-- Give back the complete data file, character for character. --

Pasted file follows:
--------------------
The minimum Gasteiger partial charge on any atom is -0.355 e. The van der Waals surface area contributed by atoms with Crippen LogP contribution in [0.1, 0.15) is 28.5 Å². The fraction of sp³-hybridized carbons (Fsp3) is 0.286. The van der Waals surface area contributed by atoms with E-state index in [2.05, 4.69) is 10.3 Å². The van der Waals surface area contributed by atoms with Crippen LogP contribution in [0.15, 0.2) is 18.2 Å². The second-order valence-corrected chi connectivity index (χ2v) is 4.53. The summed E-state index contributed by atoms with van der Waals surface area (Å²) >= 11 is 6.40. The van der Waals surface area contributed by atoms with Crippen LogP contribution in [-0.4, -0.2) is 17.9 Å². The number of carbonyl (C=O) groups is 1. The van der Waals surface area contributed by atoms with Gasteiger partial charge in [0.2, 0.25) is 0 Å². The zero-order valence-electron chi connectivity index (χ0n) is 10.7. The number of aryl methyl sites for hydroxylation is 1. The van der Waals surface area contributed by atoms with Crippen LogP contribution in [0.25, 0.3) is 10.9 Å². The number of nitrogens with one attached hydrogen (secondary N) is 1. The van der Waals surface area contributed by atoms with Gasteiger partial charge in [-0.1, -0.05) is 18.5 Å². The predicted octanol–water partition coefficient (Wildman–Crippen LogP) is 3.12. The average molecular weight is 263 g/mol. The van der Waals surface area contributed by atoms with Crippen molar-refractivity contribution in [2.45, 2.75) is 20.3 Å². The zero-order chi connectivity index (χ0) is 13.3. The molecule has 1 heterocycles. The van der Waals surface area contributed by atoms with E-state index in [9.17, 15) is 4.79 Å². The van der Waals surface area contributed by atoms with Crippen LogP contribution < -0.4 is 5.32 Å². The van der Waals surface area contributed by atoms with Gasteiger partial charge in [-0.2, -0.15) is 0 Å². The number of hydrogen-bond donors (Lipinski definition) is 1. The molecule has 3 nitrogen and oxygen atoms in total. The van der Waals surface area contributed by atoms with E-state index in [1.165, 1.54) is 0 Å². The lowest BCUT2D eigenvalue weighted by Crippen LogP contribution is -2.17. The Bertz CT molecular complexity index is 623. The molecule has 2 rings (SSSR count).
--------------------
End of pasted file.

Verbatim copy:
The minimum Gasteiger partial charge on any atom is -0.355 e. The van der Waals surface area contributed by atoms with Crippen LogP contribution in [0.1, 0.15) is 28.5 Å². The fraction of sp³-hybridized carbons (Fsp3) is 0.286. The van der Waals surface area contributed by atoms with E-state index in [2.05, 4.69) is 10.3 Å². The van der Waals surface area contributed by atoms with Crippen LogP contribution in [0.15, 0.2) is 18.2 Å². The second-order valence-corrected chi connectivity index (χ2v) is 4.53. The summed E-state index contributed by atoms with van der Waals surface area (Å²) >= 11 is 6.40. The van der Waals surface area contributed by atoms with Crippen LogP contribution in [-0.4, -0.2) is 17.9 Å². The number of carbonyl (C=O) groups is 1. The van der Waals surface area contributed by atoms with Gasteiger partial charge in [0.2, 0.25) is 0 Å². The zero-order valence-electron chi connectivity index (χ0n) is 10.7. The number of aryl methyl sites for hydroxylation is 1. The van der Waals surface area contributed by atoms with Crippen LogP contribution in [0.25, 0.3) is 10.9 Å². The number of nitrogens with one attached hydrogen (secondary N) is 1. The van der Waals surface area contributed by atoms with Gasteiger partial charge in [-0.1, -0.05) is 18.5 Å². The predicted octanol–water partition coefficient (Wildman–Crippen LogP) is 3.12. The average molecular weight is 263 g/mol. The van der Waals surface area contributed by atoms with Crippen molar-refractivity contribution in [2.45, 2.75) is 20.3 Å². The zero-order chi connectivity index (χ0) is 13.3. The molecule has 1 heterocycles. The van der Waals surface area contributed by atoms with E-state index in [9.17, 15) is 4.79 Å². The van der Waals surface area contributed by atoms with Crippen LogP contribution < -0.4 is 5.32 Å². The van der Waals surface area contributed by atoms with Gasteiger partial charge in [-0.2, -0.15) is 0 Å². The number of hydrogen-bond donors (Lipinski definition) is 1. The molecule has 3 nitrogen and oxygen atoms in total. The van der Waals surface area contributed by atoms with E-state index in [1.165, 1.54) is 0 Å². The lowest BCUT2D eigenvalue weighted by Crippen LogP contribution is -2.17. The Bertz CT molecular complexity index is 623. The molecule has 2 rings (SSSR count).